As these buns bake, they fill the house with a lovely fragrance; you might want to bake them just as your brunch guests arrive. The buns have a small amount of almond paste filling yet are not too sweet.
Make Ahead: The yeast dough needs about 1 1/2 hours total for the first and second rises. The buns are best served the same day they are made.
Servings: 24 large buns
- For the dough
- 1 gram (about half the contents of a bag housed in one .06-ounce spice jar) saffron threads, crumbled
- 1 tablespoon vodka
- 8 tablespoons (1 stick) unsalted butter
- 2 1/2 cups whole milk
- 2 1/4 teaspoons (1/4-ounce packet) active dry yeast
- 1 cup quark (a soft fresh cheese; may substitute 1 cup of small-curd cottage cheese, whipped smooth and drained in cheesecloth for several hours)
- 3/4 cup sugar
- 1/2 teaspoon salt
- 5 1/2 to 6 cups flour, plus more for the work surface
- Vegetable oil, for the proofing bowl
- For the filling
- 6 ounces (3/4 cup) store-bought or homemade almond paste
- 4 to 6 tablespoons unsalted butter, at a cool room temperature
- For the garnishes
- 4 to 6 tablespoons sliced almonds
- 1/2 to 3/4 cup golden raisins
- 1 egg, slightly beaten
For the dough: Combine the crumbled saffron threads and vodka in a small bowl, stirring to mix well. Let sit for 5 minutes.
Melt the butter in a small saucepan over medium-low heat. Add the milk and stir to combine until just warmed through; the mixture's temperature should register 120 to 130 degrees.
Place the yeast in a large bowl, then pour the butter-milk mixture over it and stir to combine.
Add the saffron-vodka mixture, the quark, sugar, salt and 5 cups of the flour; use a wooden spoon or sturdy spatula to combine. Add the remaining flour as needed until a very soft dough forms; it should be shiny and elastic.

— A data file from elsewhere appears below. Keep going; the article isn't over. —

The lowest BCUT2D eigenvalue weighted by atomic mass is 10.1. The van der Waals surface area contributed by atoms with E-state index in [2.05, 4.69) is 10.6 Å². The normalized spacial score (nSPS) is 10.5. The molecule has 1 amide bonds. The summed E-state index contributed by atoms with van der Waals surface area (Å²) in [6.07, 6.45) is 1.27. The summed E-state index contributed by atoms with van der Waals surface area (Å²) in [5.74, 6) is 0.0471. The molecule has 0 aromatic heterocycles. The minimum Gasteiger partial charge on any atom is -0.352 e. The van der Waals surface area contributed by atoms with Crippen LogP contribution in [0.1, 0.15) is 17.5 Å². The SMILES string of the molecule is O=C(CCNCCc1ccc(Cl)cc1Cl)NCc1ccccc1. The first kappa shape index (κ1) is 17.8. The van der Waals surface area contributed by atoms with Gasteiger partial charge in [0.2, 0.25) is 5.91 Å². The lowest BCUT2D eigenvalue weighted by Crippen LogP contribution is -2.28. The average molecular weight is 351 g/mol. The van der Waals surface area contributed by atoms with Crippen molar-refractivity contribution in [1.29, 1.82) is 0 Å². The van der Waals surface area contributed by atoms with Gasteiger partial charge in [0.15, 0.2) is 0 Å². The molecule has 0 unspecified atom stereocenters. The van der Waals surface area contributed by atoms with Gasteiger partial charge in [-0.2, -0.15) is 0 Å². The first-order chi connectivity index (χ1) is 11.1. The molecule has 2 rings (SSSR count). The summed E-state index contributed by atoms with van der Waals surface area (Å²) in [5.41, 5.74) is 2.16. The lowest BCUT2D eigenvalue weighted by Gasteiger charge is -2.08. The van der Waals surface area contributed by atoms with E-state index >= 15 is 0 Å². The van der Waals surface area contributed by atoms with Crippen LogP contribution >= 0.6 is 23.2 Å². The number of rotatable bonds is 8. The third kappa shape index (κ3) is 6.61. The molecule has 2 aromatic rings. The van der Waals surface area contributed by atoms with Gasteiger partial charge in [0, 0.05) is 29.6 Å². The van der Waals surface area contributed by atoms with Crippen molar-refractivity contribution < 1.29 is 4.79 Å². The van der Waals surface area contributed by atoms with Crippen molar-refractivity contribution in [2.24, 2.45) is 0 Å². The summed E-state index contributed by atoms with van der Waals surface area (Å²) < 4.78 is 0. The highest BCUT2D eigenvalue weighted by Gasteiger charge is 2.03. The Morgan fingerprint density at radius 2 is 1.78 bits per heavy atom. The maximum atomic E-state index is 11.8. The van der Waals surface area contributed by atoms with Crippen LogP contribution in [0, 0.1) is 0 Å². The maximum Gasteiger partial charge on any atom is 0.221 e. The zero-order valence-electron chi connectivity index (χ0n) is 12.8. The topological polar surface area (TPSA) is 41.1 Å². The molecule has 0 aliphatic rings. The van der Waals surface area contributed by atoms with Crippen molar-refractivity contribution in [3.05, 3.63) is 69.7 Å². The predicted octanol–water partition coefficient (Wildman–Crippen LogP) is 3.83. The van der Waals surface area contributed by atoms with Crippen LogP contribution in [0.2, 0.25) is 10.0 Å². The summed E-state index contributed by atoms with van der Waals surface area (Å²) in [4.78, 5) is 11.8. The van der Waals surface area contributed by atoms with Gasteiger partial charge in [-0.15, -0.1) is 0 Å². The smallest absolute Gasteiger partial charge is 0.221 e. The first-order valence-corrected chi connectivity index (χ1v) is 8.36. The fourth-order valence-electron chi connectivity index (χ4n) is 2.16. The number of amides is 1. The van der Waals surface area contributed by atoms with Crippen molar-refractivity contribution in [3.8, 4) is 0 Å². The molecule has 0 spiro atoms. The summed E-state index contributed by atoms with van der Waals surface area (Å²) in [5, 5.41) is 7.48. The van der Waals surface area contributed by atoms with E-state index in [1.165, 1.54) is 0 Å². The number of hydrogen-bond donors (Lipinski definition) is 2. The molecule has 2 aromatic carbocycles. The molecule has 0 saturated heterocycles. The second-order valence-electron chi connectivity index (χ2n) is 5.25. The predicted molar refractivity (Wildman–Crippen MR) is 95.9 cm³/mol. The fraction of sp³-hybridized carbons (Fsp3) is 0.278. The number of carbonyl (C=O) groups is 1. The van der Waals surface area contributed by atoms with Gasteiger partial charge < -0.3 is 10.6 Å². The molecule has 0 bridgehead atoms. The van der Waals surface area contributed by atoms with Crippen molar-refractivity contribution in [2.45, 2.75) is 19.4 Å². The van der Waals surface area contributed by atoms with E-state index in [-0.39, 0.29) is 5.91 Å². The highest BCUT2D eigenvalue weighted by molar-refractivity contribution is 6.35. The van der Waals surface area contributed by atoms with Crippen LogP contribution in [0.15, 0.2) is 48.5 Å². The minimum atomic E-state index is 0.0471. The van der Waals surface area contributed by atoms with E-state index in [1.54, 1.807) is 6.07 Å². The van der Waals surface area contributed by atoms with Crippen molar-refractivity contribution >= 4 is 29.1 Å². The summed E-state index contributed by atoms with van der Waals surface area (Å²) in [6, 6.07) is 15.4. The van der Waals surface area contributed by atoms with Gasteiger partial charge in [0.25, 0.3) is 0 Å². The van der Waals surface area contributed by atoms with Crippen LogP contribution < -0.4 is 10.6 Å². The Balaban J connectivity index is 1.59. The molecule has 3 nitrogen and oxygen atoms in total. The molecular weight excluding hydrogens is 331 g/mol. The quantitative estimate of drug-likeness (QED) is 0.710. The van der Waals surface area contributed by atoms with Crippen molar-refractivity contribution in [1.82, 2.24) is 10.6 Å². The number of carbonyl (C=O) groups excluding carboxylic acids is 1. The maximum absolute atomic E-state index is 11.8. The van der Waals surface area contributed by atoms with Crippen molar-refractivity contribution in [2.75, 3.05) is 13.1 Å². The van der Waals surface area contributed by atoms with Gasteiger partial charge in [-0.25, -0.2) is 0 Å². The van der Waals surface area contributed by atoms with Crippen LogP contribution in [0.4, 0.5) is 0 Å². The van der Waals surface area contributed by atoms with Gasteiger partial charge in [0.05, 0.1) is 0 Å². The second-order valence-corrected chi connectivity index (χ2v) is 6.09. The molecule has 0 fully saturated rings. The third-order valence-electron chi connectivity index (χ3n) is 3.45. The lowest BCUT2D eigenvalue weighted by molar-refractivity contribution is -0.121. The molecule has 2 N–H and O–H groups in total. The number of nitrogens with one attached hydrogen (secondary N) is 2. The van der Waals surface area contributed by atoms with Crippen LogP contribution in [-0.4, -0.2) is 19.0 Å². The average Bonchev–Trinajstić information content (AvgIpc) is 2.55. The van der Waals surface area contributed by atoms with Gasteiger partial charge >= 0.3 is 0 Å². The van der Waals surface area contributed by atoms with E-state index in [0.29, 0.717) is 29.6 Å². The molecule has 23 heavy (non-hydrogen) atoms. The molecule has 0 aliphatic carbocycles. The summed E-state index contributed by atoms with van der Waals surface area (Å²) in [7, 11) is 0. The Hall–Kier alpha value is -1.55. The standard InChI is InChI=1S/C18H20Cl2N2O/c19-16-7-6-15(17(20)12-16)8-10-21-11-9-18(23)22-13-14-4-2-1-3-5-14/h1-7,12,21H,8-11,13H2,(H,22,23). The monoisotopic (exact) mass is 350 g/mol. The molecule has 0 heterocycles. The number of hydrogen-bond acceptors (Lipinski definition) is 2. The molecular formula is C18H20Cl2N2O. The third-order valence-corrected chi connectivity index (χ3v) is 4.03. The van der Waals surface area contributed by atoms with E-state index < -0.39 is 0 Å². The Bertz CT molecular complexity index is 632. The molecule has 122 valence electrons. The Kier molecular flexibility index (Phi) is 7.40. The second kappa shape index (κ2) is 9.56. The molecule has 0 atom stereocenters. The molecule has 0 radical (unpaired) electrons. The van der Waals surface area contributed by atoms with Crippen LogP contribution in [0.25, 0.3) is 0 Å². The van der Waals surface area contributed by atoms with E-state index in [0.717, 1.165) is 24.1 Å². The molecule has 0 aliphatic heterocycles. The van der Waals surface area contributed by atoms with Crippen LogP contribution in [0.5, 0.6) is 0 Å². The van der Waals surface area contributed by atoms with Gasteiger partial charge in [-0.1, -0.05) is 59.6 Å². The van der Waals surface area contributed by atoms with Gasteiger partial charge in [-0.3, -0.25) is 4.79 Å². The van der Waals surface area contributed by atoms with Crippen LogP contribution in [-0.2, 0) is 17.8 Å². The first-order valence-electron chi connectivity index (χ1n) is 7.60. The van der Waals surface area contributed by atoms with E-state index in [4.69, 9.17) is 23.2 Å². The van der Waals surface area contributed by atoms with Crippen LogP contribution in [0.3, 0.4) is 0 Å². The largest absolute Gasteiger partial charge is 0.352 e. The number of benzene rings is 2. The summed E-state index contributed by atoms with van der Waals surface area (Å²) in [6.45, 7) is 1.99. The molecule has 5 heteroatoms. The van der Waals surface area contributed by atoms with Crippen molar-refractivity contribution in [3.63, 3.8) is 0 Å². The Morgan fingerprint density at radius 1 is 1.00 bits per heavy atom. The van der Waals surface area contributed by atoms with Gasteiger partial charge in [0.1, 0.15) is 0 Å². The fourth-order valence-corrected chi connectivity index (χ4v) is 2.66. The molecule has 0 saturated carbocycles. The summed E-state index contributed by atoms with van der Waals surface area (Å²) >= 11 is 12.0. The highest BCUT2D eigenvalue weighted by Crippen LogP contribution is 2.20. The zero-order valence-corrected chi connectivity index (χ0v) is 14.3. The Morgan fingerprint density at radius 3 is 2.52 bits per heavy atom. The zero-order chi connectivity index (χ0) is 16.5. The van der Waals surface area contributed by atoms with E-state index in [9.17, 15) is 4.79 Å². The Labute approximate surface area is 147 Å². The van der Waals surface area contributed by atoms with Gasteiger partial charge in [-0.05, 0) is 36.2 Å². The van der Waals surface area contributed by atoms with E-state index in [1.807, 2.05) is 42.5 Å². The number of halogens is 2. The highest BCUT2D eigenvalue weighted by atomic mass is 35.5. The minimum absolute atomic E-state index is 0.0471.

Use vegetable oil to lightly grease the inside of a separate large bowl; transfer the dough to the oiled bowl, then cover the bowl with a clean, dry dish towel and let it sit for about 1 hour (preferably in a warm place) or until the dough has doubled in size.
Meanwhile, make the filling: Combine the almond paste and 4 tablespoons of the butter in a small bowl until well incorporated; add butter as needed to make sure the mixture is smooth. Refrigerate until ready to use.
Lightly flour a work surface. Transfer the dough to the work surface, punching it down slightly and shaping it into a large mass. (At this point, if the dough is still too loose, add flour as needed but remember that the dough is supposed to be soft and somewhat spongy.)
Divide the dough into 24 equal portions. Either spray the insides of two 12-well muffin pans with nonstick cooking oil spray and place a portion of dough into each well, or line 2 large baking sheets with parchment paper.
Use your finger to poke a hole in the top of each portion of dough, then insert a good-size pinch (about 3/4 tablespoon) of the almond paste mixture. Cover over completely with the dough so the insert is not exposed.
If using baking sheets, shape each filled portion of dough so that it is smooth and rounded on the top. Place the mounds of dough 2 inches apart on the lined sheets.
Cover each muffin tin or baking sheet with a clean, dry dish towel and let the dough rise for 30 to 45 minutes.
For the garnishes: Combine the almonds and raisins in a small bowl.
When ready to bake, preheat the oven to 425 degrees. Brush the tops of the buns with the beaten egg, then sprinkle with the almond-raisin mixture. Bake 1 sheet at a time for 14 to 16 minutes or until the raisins are dark and the buns are golden brown on top.
Serve warm or at room temperature.
Adapted from a recipe by Swedish Caterers of Washington.
Tested by Bonnie S. Benwick.
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